San Antonio Spurs: Three skills Tre Jones will bring to the Spurs bench

San Antonio Spurs

Mar 7, 2020; Durham, North Carolina, USA; San Antonio Spurs draft pick Tre Jones (3) shoots over North Carolina Tar Heels guard Christian Keeling (55) during the second half at Cameron Indoor Stadium. (Rob Kinnan-USA TODAY Sports)

The San Antonio Spurs rookie point guard brings a strong skill set to the team

The 2020 NBA Draft saw the San Antonio Spurs have one of their best drafts in recent memory. With the selections of both Devin Vassell and Tre Jones, the Spurs have set the tone for what this next decade of Spurs basketball will look like.

Drafting two defensive-minded players in different positions, both with obvious spot-up shooting ability and secondary playmaking upside, the Spurs will look to get back to the basics of what originally brought them to the top of the NBA.

The selection of Tre Jones solidifies this thought. Ball movement, efficient three-point shooting, and defense are top priorities for this team going into the 2020s.

Some Spurs fans and NBA analysts have deemed Tre Jones to be the next Patty Mills. It’s a high standard but he can live up to it.

There are three skills Tre Jones brings to the San Antonio Spurs, should he see early season action in 2020. The holes on this current Spurs roster are evident, but Tre Jones has the skill set to fill them quickly if the team asks him to.

Tre Jones can be a spark plug scoring option for the San Antonio Spurs

When you look at Jones’ shooting splits – 42.6 percent from the field, 36 percent from three, and 77 percent from the free-throw line – they don’t wow you. But how he scores his points matters, not all points are created equal.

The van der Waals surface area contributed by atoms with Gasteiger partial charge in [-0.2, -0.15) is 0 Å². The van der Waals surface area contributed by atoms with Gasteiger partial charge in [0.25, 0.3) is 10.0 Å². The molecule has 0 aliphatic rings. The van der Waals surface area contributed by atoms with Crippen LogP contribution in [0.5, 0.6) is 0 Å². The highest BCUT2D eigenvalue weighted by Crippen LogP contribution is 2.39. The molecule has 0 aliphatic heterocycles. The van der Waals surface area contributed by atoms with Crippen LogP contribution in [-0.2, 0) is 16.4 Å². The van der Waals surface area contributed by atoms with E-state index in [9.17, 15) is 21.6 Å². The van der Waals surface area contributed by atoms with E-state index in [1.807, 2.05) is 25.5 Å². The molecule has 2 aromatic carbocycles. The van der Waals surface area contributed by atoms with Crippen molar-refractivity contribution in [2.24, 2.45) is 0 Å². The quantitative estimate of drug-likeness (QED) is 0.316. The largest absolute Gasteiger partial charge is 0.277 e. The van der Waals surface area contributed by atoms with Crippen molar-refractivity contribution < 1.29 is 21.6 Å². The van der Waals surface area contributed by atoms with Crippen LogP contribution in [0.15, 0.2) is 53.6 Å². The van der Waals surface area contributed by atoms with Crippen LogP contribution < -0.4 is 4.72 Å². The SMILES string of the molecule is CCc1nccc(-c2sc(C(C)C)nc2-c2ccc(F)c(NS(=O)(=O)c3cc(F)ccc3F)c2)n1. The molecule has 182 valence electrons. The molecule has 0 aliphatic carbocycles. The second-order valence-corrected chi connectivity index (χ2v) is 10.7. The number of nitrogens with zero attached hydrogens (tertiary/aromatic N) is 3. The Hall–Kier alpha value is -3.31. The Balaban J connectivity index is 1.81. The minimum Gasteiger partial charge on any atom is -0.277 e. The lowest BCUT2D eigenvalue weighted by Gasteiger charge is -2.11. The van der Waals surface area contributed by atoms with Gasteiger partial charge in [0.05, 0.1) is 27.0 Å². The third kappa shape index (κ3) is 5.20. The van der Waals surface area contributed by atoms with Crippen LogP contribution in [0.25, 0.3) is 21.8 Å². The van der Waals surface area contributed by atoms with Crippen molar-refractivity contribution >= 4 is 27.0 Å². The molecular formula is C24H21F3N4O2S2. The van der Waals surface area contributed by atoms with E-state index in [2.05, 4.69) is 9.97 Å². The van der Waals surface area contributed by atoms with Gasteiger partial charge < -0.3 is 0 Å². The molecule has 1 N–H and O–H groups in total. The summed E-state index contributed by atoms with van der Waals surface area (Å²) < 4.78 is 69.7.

Tre is one of the best spot-up shooters in his class, with a Patty Mills like ability to run off screens, catch and shoot from deep with ease.

He placed in the 89th-percentile in spot-up shooting during his sophomore year, averaging 1.119 points per possession when spotting-up.

He shot 43.4 percent when spot-up shooting, a number that bumps up by nearly nine percentage points to 51.6 percent when he’s open and shooting off the catch.

In terms of Jones’ overall ability to shoot the basketball, he placed in the 82nd percentile as a catch and shoot scorer. He placed in the better half percentile-wise (56th percentile) as an overall jump-shooter.

His shooting ability is best off the catch and in spot-up situations, but he’s more than capable of also scoring in isolation as well. He placed in the 75th-percentile as an isolation scorer last season, shooting a tick under 40 percent when in isolation.

So despite the strength here obviously being a shooter off the ball, Jones has a game off the bounce to keep defenses honest at the next level.

The significance of his ability to be a spark plug off the bench is important as the Spurs aren’t tied to veteran Patty Mills after this season.

Jones can fill a role similar to what Patty Mills has been asked to do, rather quickly. Jones is a “plus” version of Patty on the defensive end, while also showing an ability to facilitate offense for his team and score on and off the ball.

While San Antonio isn’t expecting Tre to be on the same level as a man who’s jersey will surely be in the rafters when his career is over, Jones can supply a similar output to what Mills has given this team for the better half of a decade.